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I want to start studying Perl, specifically for checking verilog output files. Is there some tutorial that is specific to say Perl for Verilog engineers or something like that?

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7 Answers 7

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I'm afraid I don't know anything about Verilog either, although I note there is a Verilog Distribution on the CPAN, and it contains a lot of modules that may be relevant to your work. Doing a search on search.cpan.org may also provide some benefit.

In any case, you'll need to learn how to walk before you can run. It's excellent to have a goal when learning a new language, but the modules won't help you unless you first understand Perl's syntax and semantics.

If you're looking for a good book to learn from, then the already mentioned Learning Perl (by Stackoverflow Regular brian d foy) is excellent; grab the latest edition you can find. If you want to start learning right now, then I'd recommend downloading Perl Training Australia's Programming Perl course manual. Both resources contain many in-depth examples, links to further information, and exercises you can try to cement your knowledge.

There's also a list of recommended online tutorials on the Perl 5 wiki.

Disclosure: I'm co-author of Perl Training Australia's course manuals, and I admire brian d foy as one of the heroes of the Perl community. I'm also an occasional contributor to the Perl 5 wiki.

All the best,


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Data Munging with Perl by Dave Cross is also a good book for people who's primary use of Perl is merely pulling stuff out of text. –  brian d foy Oct 21 '09 at 15:39

I don't know anything about Verilog, but if you are already familiar with another programming language, then I highly recommend Learning Perl.

You might also check out this page for later.

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The Perl Intro on perldoc is the way I first learned it. It is a really fast and easy oveview of the language. All beginners who already know a programming language should start here. You can read it in about a half hour and be ready to start coding.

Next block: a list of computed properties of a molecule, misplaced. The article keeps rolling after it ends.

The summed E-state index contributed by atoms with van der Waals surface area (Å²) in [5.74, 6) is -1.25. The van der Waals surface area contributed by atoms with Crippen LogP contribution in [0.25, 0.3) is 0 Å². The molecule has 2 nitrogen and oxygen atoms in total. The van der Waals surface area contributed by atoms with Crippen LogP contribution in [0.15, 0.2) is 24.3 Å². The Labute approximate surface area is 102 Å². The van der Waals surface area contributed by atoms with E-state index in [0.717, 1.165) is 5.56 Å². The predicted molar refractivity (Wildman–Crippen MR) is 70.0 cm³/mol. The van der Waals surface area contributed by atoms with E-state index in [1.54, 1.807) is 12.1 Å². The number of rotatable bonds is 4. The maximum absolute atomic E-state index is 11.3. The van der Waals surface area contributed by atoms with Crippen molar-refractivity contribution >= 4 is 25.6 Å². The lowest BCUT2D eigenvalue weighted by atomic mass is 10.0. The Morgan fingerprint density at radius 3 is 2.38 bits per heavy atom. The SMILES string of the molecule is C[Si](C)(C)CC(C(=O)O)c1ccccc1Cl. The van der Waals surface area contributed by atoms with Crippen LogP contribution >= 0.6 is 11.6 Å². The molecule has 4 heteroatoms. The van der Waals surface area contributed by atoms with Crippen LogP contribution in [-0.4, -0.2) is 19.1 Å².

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I'm not sure about parsing the output, (you'd have to be most specific about what it looks like) but there seems to be a good guide to existing Verilog-based modules which has been updated recently.

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I believe you are looking for Verilog Perl. For a pay class on Perl for Verilog/VHDL consider this from Doulos. I second the vote for Perl Training Australia's Programming Perl course manual for learning Perl in general.

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Verilog gate-level netlist files are just text files, usually outputted from some software such as Synopsys Design Compiler, so they are well suited to being parsed by Perl.

Being simple text files, there's really nothing special about them with regards to Perl. Study any Perl tutorial that introduces you to the basics of the Perl syntax and regular expressions and what you will learn there should be easily adaptable to your Verilog related tasks. See for example: http://perldoc.perl.org/perlintro.html - for a general intro. http://perldoc.perl.org/perlretut.html - for a good regular expressions tutorial.

However, even a simple program can have many hidden faults. For example, lets say you want to print all the module names from your hierarchical Verilog netlist:

use strict;
use warnings;

my $infile = $ARGV[0] or die "$0 Usage:\n\t$0 <input verilog file>\n\n";
open(my $in_fh , '<' , $infile) or die "$0 Error: Couldn't open $infile for reading: $!\n";

while(<$in_fh>) {

    if (m/^module\s+(\S+)/) {
        print "$1\n";


close($in_fh) or die "$0 Error: Couldn't close $infile after reading: $!\n";

Even this short example is full of potential errors: what if the module name is not on the same line as the "module" keyword? what if there is no space between the opening "(" of the module and the module name? what if there is a space (or spaces) between the beginning of the line and the "module" keyword?

You need to be aware these challenges. If all you need is a simple one-shot solution for a specific Verilog related task, a simple Perl script such as the above solution is a good solution, providing it is properly documented to warn future users of its known shortcomings.

If you need something more complex, involving more complex parsing of Verilog code, I would perhaps try to see if any of your existing tools (compiler, linter, Formal Equivalence checker, simulator, etc.) give you access to the data you need. All of these tools include mature and working Verilog parsers, optimized for speed/memory and frequently provide a Tcl-based interface for accessing the data.

Several of the people above me have recommended Verilog-Perl. I've tried it and found it to be extremely slow. If you're handling netlists over 100MB I wouldn't use this solution but your mileage may vary.

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You may find one in the perl section of http://pickatutorial.com

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